After facing her own difficulties in finding resources to pay for her college education, entrepreneur Sarahi Espinoza Salamanca launched DREAMer’s Roadmap. The mobile app acts as a scholarship network specifically designed for undocumented students.
“We believe that all students regardless of legal status should have the same opportunity to pursue the ‘American Dream’ and become the first in their families to be college graduates,” according to DREAMer’s Roadmap mission statement.
The DREAMer’s Roadmap, available for both or iOS and Android, collects scholarship information from different organizations and allows users to filter the database based on various criteria. For example, users can select settings reflecting whether they hold Deferred Action for Childhood Arrivals (DACA) status and also to narrow down the scholarships for which they qualify. The database remains accessible to both registered and unregistered users as Salamanca wanted to let users search for scholarships in case some undocumented students “didn’t feel comfortable giving their information,” according to one report.
As a senior at North Hollywood High in California, Salamanca found no help from school counselors when she began searching for money to pay for college. Moving to the United States in 1994 from Mexico at the age of 4, Salamanca found herself with limited options in terms of both financial aid and also job opportunities. Instead of succumbing to defeat, Salamanca became inspired to develop the DREAMer’s Roadmap.
After Salamanca earned her associate’s degree from Cañada College in Redwood City, she turned her full attention to the development of the DREAMer’s Roadmap, an effort fueled with a $100,000 award from the Voto Latino Innovators Challenge. Salamanca also received an anonymous $25,000 donation to further the app’s development as well as accompanying marketing efforts. Still, the flow of money for such things as updating the app, fixing bugs and adapting to the number of users remains slow.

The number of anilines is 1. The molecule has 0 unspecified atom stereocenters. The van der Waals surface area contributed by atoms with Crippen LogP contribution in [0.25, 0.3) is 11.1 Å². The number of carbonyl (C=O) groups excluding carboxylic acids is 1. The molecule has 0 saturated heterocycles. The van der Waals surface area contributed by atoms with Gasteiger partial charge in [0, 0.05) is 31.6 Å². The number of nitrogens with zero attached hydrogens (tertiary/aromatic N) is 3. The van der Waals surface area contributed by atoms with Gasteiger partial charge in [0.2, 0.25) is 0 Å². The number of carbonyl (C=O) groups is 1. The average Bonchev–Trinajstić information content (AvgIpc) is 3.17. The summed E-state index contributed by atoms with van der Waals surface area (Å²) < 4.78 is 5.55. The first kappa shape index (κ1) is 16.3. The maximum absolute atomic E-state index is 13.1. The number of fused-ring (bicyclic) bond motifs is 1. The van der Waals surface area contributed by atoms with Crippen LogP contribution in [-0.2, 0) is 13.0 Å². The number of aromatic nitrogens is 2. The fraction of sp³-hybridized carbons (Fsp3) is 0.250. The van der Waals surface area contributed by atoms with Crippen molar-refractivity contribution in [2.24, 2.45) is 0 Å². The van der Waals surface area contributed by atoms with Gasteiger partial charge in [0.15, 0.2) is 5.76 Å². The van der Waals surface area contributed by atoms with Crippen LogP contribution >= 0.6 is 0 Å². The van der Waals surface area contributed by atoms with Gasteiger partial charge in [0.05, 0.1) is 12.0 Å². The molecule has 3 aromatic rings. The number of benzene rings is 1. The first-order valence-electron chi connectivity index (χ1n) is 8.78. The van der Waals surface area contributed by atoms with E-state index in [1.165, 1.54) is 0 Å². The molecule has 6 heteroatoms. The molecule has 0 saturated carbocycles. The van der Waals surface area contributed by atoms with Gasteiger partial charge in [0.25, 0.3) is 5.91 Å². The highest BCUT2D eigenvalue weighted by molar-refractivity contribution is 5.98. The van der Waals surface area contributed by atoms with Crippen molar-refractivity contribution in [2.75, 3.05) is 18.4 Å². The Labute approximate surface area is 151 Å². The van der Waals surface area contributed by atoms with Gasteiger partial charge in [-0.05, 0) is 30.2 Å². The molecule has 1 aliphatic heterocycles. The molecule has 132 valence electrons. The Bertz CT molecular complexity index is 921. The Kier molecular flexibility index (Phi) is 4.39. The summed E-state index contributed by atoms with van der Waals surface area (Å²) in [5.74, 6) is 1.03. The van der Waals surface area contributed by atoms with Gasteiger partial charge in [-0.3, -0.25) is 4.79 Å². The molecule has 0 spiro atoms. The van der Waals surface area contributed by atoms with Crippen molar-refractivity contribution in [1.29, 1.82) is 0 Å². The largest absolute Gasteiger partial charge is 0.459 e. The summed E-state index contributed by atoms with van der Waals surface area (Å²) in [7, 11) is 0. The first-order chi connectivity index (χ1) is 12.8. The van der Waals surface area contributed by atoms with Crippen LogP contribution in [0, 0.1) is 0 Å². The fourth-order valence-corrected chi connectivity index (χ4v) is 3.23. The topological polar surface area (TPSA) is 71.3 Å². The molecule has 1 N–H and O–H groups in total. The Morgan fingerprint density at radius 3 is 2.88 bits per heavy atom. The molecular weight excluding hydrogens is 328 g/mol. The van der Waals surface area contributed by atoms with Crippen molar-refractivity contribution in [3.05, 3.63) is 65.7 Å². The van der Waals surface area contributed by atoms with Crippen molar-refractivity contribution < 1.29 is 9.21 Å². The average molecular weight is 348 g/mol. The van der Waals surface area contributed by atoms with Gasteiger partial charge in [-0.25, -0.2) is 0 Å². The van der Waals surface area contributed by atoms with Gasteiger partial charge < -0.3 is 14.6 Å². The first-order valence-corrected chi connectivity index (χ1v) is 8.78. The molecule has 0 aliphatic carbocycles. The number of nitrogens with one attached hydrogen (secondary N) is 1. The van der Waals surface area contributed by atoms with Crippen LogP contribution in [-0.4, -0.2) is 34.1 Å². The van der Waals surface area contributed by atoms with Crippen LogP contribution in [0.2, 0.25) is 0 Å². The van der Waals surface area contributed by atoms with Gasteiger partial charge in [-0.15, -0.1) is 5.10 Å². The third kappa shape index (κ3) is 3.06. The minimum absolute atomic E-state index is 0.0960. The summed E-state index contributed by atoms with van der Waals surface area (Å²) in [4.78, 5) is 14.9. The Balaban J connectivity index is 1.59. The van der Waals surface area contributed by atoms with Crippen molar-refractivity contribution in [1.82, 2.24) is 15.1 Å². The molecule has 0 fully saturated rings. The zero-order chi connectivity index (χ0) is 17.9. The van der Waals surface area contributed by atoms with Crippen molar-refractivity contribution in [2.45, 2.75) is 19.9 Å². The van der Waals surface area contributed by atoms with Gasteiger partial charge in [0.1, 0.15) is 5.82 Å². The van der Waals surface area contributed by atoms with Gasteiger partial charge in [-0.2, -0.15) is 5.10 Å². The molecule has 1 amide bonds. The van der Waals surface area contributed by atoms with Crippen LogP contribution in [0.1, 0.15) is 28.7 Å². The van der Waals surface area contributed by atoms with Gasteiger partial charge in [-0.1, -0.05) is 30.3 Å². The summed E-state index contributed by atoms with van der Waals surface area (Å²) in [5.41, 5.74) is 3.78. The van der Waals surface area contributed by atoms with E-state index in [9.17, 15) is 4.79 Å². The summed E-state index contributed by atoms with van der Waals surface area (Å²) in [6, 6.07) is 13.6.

“The toughest part has been finding additional funding,” Salamanca said. “A lot of foundations have trouble seeing the impact that we’re going to have in the community.”
One way Salamanca and her team work to get around the obstacle includes partnerships with schools. Among the most notable partnerships are Sequoia High School Dreamer’s Club in Redwood City and UC Berkeley’s Undocumented Student Program.
“Our vision is to bring hope to all those students who think there is no path for them after high school to continue their higher education. We want to be able to bridge the gap of lack in financial aid when transitioning to college for all undocumented students,” according to DREAMer’s Roadmap information.